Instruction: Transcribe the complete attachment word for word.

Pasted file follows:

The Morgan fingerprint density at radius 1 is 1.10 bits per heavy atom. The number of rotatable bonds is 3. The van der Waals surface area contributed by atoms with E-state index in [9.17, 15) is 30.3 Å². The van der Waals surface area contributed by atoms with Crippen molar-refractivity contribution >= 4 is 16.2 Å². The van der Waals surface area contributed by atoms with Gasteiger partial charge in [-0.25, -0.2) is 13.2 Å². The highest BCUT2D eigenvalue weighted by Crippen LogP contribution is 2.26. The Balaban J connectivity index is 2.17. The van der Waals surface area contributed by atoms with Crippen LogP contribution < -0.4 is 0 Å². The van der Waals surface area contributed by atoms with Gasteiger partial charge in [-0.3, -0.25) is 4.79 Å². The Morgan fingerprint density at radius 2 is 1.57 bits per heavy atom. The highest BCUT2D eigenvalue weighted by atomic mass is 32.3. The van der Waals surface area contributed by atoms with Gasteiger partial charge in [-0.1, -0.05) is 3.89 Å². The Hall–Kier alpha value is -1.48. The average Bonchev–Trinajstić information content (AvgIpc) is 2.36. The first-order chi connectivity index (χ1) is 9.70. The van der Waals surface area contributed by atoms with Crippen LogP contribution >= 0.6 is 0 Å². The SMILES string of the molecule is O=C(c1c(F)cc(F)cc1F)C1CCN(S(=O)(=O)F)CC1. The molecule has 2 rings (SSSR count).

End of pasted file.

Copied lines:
The Morgan fingerprint density at radius 1 is 1.10 bits per heavy atom. The number of rotatable bonds is 3. The van der Waals surface area contributed by atoms with E-state index in [9.17, 15) is 30.3 Å². The van der Waals surface area contributed by atoms with Crippen molar-refractivity contribution >= 4 is 16.2 Å². The van der Waals surface area contributed by atoms with Gasteiger partial charge in [-0.25, -0.2) is 13.2 Å². The highest BCUT2D eigenvalue weighted by Crippen LogP contribution is 2.26. The Balaban J connectivity index is 2.17. The van der Waals surface area contributed by atoms with Crippen LogP contribution < -0.4 is 0 Å². The van der Waals surface area contributed by atoms with Gasteiger partial charge in [-0.3, -0.25) is 4.79 Å². The Morgan fingerprint density at radius 2 is 1.57 bits per heavy atom. The highest BCUT2D eigenvalue weighted by atomic mass is 32.3. The van der Waals surface area contributed by atoms with Gasteiger partial charge in [-0.1, -0.05) is 3.89 Å². The Hall–Kier alpha value is -1.48. The average Bonchev–Trinajstić information content (AvgIpc) is 2.36. The first-order chi connectivity index (χ1) is 9.70. The van der Waals surface area contributed by atoms with Crippen LogP contribution >= 0.6 is 0 Å². The SMILES string of the molecule is O=C(c1c(F)cc(F)cc1F)C1CCN(S(=O)(=O)F)CC1. The molecule has 2 rings (SSSR count).